PURPOSE OF MASTER PLAN
The Hayward Regional Shoreline Adaptation Master Plan was commissioned in 2019 by the Hayward Area Shoreline Planning Agency (HASPA) a joint powers agency consisting of representatives from the City of Hayward, East Bay Regional Park District (EBRPD), and Hayward Area Recreation and Park District (HARD).
The Master Plan will develop various multi-benefit strategies for the shoreline, its existing infrastructure, and the surrounding natural habitat in order to adapt to Sea Level Rise. Ultimately, it will act as a road map and help guide the development of future projects in a coordinated effort between state and local agencies, landowners, and the public. The Plan will be a forward looking tool for preparation, mitigation, and adaptation to climate change.
VIEW THE MASTER PLAN
Hayward Shoreline Planning Agency
City of Hayward
East Bay Regional Park District
Hayward Area Recreation and Park District
MASTER PLAN PROCESS
The Shoreline Adaptation Master Plan began in 2019 with Project Initiation, where an analysis of existing conditions and stakeholder engagement were used to understand the constraints and opportunities for the project area. The Design Team then examined future risk across multiple scenarios with Sea Level Rise Modeling and Mapping across various time scales. Subsequently, the Team identified potential Adaptation Strategies to help the shoreline adapt to climate change. These Adaptation Strategies were then consolidated and combined to generate three Design Alternatives. Now the Design Team needs input on the Preferred Master Plan Alternative.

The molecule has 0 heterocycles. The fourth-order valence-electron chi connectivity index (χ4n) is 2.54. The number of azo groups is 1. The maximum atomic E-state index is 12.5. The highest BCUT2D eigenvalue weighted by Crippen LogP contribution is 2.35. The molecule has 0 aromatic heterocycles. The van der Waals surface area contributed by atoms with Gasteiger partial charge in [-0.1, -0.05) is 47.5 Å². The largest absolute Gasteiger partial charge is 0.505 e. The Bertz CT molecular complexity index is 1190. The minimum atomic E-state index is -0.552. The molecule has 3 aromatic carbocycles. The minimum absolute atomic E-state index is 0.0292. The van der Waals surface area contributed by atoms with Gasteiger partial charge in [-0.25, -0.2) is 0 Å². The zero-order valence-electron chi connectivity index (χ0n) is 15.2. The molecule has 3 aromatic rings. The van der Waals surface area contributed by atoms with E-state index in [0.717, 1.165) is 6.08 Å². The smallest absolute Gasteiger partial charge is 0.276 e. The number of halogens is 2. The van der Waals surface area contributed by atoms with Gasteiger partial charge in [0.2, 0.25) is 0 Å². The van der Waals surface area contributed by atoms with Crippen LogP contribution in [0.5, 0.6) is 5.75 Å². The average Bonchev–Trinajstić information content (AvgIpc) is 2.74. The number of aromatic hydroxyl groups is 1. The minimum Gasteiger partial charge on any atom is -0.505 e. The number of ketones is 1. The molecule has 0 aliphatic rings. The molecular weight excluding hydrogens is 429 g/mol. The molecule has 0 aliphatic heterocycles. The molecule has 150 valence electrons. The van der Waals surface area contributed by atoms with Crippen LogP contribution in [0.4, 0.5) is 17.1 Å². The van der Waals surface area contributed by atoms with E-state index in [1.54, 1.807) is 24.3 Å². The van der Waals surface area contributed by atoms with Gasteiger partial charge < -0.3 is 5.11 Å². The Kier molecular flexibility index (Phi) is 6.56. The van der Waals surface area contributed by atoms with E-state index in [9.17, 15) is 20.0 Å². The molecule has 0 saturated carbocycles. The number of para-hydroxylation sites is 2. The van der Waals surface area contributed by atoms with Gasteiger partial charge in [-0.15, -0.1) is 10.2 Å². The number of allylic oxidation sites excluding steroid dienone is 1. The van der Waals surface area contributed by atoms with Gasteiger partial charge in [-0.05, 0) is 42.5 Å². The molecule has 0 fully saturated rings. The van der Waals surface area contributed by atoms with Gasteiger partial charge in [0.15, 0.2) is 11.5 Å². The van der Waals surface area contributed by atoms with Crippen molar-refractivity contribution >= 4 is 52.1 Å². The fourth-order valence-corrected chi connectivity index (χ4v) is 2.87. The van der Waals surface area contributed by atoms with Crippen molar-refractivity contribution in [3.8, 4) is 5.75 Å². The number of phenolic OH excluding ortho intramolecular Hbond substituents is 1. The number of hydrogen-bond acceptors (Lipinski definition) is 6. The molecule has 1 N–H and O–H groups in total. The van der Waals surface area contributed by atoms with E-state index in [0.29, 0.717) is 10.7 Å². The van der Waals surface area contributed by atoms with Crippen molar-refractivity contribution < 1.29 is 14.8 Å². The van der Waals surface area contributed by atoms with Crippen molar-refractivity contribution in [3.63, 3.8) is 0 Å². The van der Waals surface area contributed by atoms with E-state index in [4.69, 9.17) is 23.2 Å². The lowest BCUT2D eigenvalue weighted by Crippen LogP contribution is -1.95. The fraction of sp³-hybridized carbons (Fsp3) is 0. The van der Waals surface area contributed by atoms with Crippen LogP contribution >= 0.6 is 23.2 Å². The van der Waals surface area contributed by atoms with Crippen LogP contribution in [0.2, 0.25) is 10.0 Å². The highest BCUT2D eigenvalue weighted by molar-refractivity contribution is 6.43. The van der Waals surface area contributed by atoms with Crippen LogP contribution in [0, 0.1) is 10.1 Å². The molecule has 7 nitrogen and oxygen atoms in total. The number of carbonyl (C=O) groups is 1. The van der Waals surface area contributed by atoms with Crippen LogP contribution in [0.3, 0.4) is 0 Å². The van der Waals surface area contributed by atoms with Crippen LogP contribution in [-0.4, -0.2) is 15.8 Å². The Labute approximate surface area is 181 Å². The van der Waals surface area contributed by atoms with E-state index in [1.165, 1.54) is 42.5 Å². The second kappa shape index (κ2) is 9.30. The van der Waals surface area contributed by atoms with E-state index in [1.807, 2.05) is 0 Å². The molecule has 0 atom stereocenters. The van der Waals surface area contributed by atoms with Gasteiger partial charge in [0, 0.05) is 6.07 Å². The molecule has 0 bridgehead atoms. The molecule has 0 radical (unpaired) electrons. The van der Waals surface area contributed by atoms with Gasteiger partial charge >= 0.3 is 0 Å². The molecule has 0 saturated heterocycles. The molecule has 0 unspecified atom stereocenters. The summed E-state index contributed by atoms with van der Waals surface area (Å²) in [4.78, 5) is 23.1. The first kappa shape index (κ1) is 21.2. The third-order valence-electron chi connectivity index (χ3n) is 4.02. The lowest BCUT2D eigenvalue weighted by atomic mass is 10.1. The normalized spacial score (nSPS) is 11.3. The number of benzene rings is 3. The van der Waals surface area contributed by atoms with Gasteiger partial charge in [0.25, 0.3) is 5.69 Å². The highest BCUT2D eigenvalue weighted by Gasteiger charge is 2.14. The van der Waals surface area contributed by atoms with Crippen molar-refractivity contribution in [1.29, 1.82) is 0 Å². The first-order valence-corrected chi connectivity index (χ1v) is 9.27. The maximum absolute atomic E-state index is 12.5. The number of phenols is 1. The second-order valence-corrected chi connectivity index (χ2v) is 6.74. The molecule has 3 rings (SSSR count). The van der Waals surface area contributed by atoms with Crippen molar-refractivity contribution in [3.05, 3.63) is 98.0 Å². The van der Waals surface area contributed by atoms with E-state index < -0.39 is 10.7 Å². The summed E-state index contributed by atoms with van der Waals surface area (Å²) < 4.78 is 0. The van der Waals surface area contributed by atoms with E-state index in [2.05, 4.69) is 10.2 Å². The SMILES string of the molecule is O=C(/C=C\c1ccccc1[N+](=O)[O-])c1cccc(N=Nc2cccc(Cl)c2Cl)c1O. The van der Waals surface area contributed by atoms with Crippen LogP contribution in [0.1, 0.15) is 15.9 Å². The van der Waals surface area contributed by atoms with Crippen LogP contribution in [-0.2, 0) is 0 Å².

The Preferred Alternative balances risk reduction and ecological enhancement to foster a robust and layered system of shoreline adaptation. This hybrid configuration is based upon stakeholder feedback received during the Design Alternatives process.
The line of protection includes a FEMA-certified levee that will reduce risk to inland communities by buffering the shoreline to the impacts of sea level rise and storm surge. The spatial alignment of this levee protects critical built assets and provides opportunities for shoreline restoration.
A large extent of tidal habitat is enhanced outboard of the line of protection. Tidal marshes, existing and restored, would be monitored over time with an adaptive management plan that could use sediment augmentation to sustain healthy mudflat and marsh elevations in strategic areas. New tidal marsh is restored at Frank’s West and Hayward Marsh. Vulnerable ecosystems, like the Oliver Salt Ponds, would also be restored to tidal marshes as sea levels rise and make perimeter levee maintenance less feasible.
The Bay Trail is aligned to promote a diversity of experiences while reducing the risk of flooding.
The Hayward Shoreline Interpretive Center is protected in place with interim levee raising and future adaptation could occur through the elevation of the building itself. Its location within a marsh maintains a direct connection to shoreline ecosystems. The San Lorenzo Community Park is also protected in place, but vulnerable to potential groundwater emergence.
Two alternate configurations are outlined below in two areas that may require additional flexibility to align with ongoing projects and permitting constraints.